A copy of this Reference List for English-speaking learners of Hindi has recently been published at the end of Item 1 of Hindi Learning Hints on my language website. This extensive analysis is based on my learning curve in relation to the important Hindi suffix vaalaa (aka vala or wallah).
In an item referred to in the Reference List below (goindia.about.com), Sharell Cook introduces vaalaa to would-be travellers to India with this useful thumbnail sketch:
“This word is notorious for its different meanings and spellings. Most visitors to India know it in the context as it refers to a seller or vendor of something. For example, a taxi-wala is a taxi driver. A vegetable-wala is a vegetable seller. However, wala can be combined with the name of a town or city to indicate someone who comes from there. For example, Mumbai-wala or Delhi-wala. Wala can also be used to specify a certain thing. For example, chota-wala means small one, lal-wala means red one, kal-wala means yesterday’s one. Finally it can be used to indicate something as about to happen in the immediate future. Ane-vala means about to come or about to arrive. Jane-wala means about to go or about to leave.” (‘5 Common but often confusing Hindi words’. See goindia.about.com in the List below.)
Hindi vaalaa is, in fact, a much more complex and a very frequently met phenomenon. Since bilingual dictionaries tend not to help with this basically morphological matter, grammars and other descriptions need to be consulted for an idea of the wide scope of the usage, especially for improved comprehension and translation purposes. For those interested, my vaalaa comprehension and translation analysis is available here.
A Short Reference List for English-speaking Learners of Hindi
Agnihotri, Rama Kant. Hindi. An Essential Grammar, Routledge, London and New York, 2006.
McGregor, R. S. Outline of Hindi Grammar, 3rd edition, New Delhi, 1995.
Shapiro, Michael C. A Primer of Modern Standard Hindi, Delhi, Motilal Banarsidass, 1989.
Snell, Rupert, Teach Yourself Beginner’s Hindi. London, Hodder Headline and USA, McGraw-Hill, 2003.
Dictionaries and other Lexical Studies
Allied’s Hindi-English Dictionary, ed. Sangeeta S. Parikh, New Delhi, Allied, 2002. (with Romanised transliterations)
Bahri, Hardev, Advanced Learner’s Hindi-English Dictionary, 2 vols, New Delhi, Rajpal, 1999. (with Romanised transliterations) (HB)
Bulcke, Father Camille, Hindee-AaNgrezee Kosh, Catholic Press, Ranchi, 2008. [This appears to be a posthumous publication since the author died in 1982. His English-Hindi Dictionary, 1968, was highly acclaimed and is still in print. See Wikipedia for his distinguished career.]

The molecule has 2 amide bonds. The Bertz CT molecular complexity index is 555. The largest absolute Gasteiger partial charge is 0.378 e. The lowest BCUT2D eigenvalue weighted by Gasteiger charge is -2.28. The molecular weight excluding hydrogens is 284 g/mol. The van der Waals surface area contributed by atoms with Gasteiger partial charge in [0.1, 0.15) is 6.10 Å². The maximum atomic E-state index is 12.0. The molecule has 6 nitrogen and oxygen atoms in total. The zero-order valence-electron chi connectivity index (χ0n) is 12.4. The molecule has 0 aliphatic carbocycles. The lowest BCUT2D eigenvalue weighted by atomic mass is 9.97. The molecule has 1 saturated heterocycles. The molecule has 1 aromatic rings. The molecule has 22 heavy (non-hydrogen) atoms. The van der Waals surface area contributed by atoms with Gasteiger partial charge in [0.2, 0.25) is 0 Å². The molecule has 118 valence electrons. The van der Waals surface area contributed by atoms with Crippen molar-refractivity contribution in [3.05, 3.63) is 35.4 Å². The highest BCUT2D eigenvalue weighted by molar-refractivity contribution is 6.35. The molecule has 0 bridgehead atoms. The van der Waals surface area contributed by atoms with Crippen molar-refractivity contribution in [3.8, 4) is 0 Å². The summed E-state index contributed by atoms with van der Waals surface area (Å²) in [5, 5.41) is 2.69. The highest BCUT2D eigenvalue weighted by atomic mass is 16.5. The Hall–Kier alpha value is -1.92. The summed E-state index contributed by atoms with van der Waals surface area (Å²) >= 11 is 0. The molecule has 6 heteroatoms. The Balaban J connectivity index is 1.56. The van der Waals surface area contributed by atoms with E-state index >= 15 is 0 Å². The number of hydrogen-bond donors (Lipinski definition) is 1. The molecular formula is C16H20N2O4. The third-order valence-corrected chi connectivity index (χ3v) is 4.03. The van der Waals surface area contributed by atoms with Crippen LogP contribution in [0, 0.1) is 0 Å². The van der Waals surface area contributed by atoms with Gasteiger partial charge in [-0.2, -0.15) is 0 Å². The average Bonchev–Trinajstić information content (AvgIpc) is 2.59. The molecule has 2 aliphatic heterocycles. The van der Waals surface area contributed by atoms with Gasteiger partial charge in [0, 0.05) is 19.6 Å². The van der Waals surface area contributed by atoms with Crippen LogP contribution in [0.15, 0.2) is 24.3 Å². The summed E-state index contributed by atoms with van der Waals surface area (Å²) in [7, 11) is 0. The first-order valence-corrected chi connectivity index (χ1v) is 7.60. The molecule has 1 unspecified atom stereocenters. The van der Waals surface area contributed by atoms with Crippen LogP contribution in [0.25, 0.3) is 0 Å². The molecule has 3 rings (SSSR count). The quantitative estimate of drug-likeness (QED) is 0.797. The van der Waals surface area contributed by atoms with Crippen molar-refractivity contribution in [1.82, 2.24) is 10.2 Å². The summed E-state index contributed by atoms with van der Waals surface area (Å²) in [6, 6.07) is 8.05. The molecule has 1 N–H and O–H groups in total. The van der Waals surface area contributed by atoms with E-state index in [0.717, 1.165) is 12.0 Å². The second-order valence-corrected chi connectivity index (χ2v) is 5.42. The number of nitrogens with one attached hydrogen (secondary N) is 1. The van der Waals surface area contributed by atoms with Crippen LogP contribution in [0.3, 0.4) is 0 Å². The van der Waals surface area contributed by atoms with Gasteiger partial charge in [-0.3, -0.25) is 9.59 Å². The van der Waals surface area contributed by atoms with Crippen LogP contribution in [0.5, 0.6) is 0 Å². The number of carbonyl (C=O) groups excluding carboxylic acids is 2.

Sinha, R. Mahesh K. See http://www.cse.iitk.ac.in/users/rmk/
The site of a fabulous cornucopia of bilingual dictionaries in MANY languages. The Hindi-English dictionary has a very impressive number of vaalaa offerings. Far more than I have seen anywhere else, online or in print. Bookmark it!
http://en.bab.la/dictionary/hindi-english/ Another very useful online lexical tool, with a lively forum, listed below.
For other useful references see librarian Salman Haider’s website pages, notably this one.
Kumar, Arvind, The Penguin English-Hindi/Hindi-English Thesaurus and Dictionary.
For intermediate and advanced study of Hindi, this essential reference work is available for purchase from Arvind Lexicon: http://arvindlexicon.com/home
Also available there is The Arvind Lexicon Online Version (for an $18 annual subscription), and a smaller free version for visitors.
The Center for Indian Language Technology (CFILT) Hindi Corpus
(Although not a very large corpus, and with an apparent preponderance of scientific texts, this is a treasure trove for any language researcher.)
Online Transliteration and Translation
(Indispensable aids for the wary contemporary user.)
Transliteration from English into Hindi: http://www.google.com/transliterate
Transliteration from Devanagari into Romanised Hindi: http://www.hindidevanagari.com/transliteration/transliterate_to_latin.html
Google Translate (to, from, and between many languages): http://translate.google.com/
Microsoft BING Translator (to, from, and between many languages): http://www.bing.com/translator/
Other useful websites for learners and students of Hindi
Also from CFILT: Indo-Wordnet. “A Wordnet of Indian Languages”: http://www.cfilt.iitb.ac.in/indowordnet/index.jsp
A forum for questions on Hindi and English translation: http://www.shabdkosh.com/forums/viewforum/3/
http://www.wordreference.com [another forum]
Learning_the_Language_in_India.htm/, with its helpful course recommendations, and language hints by Sharell Cook.
Professor Frances Pritchett of Columbia University has a labyrinthine and very stylish website on Urdu language and literature. For Hindi students there are many insights in his long series on the work of C. M. Naim.